Think of Monet and you may find that your mind naturally gravitates towards water lilies. Unsurprisingly so – the French artist painted over 250 studies of the plants before his death in 1926. ‘Monet & Architecture’, now showing at The National Gallery, rejects this commonplace affinity of Claude Monet with water lilies by presenting the artist’s relationship with buildings.

Light, haystacks, colour, the Impressionist movement: all of the above come to mind sooner than construction, when one considers Monet. And The National Gallery’s attempt at disrupting the popular understanding of Monet is key here: for that ambition is probably the greatest success of the exhibition.

The show, which started this month and runs until the end of July, is a grand display, featuring 75 paintings from his earlier career in the mid-1860s through to the public display of his Venice paintings in 1912.

There are also some real gems, including a completely charming 1878 painting entitled ‘The Steps’ which depicts a romantic French courtyard (interestingly, one of the only paintings in which enclosed space is represented in the exhibition – more below) and ‘Snow Effect’ at Giverny (1893) which demonstrates the artist’s unparalleled talent for creating atmosphere in his works.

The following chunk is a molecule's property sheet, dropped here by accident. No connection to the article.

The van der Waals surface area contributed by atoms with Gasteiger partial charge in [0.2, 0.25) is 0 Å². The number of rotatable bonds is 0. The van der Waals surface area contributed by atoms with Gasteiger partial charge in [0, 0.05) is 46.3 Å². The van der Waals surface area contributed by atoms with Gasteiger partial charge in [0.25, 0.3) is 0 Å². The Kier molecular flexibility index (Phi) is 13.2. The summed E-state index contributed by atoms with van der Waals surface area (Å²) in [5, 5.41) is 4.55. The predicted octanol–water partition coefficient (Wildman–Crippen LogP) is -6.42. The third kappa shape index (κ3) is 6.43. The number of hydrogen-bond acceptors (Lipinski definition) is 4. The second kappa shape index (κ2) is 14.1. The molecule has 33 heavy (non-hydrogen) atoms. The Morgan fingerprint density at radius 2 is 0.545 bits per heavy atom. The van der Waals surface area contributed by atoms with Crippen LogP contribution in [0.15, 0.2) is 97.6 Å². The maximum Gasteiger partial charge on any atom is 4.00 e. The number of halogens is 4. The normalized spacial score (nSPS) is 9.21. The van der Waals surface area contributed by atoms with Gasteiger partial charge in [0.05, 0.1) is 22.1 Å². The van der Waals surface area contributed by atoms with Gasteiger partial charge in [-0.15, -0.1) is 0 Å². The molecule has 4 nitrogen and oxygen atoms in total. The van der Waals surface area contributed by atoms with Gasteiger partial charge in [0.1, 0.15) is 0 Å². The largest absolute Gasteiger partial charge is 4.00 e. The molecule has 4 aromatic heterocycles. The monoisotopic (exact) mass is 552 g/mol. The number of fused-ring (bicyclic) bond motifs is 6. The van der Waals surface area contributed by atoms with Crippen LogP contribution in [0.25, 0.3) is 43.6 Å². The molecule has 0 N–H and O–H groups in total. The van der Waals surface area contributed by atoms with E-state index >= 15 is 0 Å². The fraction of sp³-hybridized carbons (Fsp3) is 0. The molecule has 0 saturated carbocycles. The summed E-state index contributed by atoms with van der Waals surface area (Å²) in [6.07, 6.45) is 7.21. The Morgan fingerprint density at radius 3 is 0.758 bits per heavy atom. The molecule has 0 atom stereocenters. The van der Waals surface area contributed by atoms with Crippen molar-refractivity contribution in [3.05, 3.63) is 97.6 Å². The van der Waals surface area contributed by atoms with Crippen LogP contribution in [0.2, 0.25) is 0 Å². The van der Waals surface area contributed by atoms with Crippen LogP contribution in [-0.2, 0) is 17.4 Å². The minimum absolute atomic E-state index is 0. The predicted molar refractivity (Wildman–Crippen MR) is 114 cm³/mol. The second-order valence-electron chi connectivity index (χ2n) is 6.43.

However, the exhibition’s conviction that Monet was absorbed by ‘scientific constructs’ of architecture is largely unsupported. Throughout the display, Monet appears more absorbed by nature and, as a secondary consideration, architecture alongside it. But it is difficult to be convinced by the notion that he was any more interested in architecture than he was in, say, animals or marketplaces. To the contrary, an overwhelmingly large proportion of the paintings feature water: beaches, canals, ponds and rivers, but his intrigue in reflections is overlooked.

That isn’t to say that there aren’t some corkers on display, or that the exhibition is futile. ‘Monet & Architecture’ closes with a comparative display of Monet’s study of The Houses of Parliament (Sunset, Stormy Sky and Fog Effect) and here his talent is, ironically, eye-watering and induces a great patriotism of London and its magnificent Palace of Westminster. Similarly, his studies of Venice (San Giorgio Maggiore and The Doge’s Palace) are formidable. Through these studies, we arguably see Monet at his best (in this exhibition at any rate).

However, it is safe to say that associations of Monet and water lilies have been popularised for a reason: the artist’s real fascination was with nature, and not man’s intervention in the form of architecture.

Monet & Architecture runs until the 29th July at the National Gallery